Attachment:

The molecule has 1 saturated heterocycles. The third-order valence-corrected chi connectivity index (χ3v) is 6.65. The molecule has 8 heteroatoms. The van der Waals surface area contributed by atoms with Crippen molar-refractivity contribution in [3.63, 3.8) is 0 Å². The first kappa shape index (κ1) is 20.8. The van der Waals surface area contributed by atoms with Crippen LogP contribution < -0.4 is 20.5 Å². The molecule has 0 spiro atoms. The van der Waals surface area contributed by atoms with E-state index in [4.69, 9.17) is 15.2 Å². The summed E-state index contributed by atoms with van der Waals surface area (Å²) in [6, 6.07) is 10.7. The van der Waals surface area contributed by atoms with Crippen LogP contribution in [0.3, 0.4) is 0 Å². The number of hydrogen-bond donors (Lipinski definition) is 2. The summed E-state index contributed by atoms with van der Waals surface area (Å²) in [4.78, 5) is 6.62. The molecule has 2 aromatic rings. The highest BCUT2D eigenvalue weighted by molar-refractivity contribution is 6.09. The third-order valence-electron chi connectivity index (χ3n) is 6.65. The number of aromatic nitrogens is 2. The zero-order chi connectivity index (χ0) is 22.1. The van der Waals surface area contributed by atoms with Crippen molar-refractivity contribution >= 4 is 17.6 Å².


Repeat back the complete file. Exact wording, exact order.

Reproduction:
The molecule has 1 saturated heterocycles. The third-order valence-corrected chi connectivity index (χ3v) is 6.65. The molecule has 8 heteroatoms. The van der Waals surface area contributed by atoms with Crippen molar-refractivity contribution in [3.63, 3.8) is 0 Å². The first kappa shape index (κ1) is 20.8. The van der Waals surface area contributed by atoms with Crippen LogP contribution < -0.4 is 20.5 Å². The molecule has 0 spiro atoms. The van der Waals surface area contributed by atoms with E-state index in [4.69, 9.17) is 15.2 Å². The summed E-state index contributed by atoms with van der Waals surface area (Å²) in [6, 6.07) is 10.7. The van der Waals surface area contributed by atoms with Crippen LogP contribution in [0.3, 0.4) is 0 Å². The number of hydrogen-bond donors (Lipinski definition) is 2. The summed E-state index contributed by atoms with van der Waals surface area (Å²) in [4.78, 5) is 6.62. The molecule has 2 aromatic rings. The highest BCUT2D eigenvalue weighted by molar-refractivity contribution is 6.09. The third-order valence-electron chi connectivity index (χ3n) is 6.65. The number of aromatic nitrogens is 2. The zero-order chi connectivity index (χ0) is 22.1. The van der Waals surface area contributed by atoms with Crippen molar-refractivity contribution >= 4 is 17.6 Å².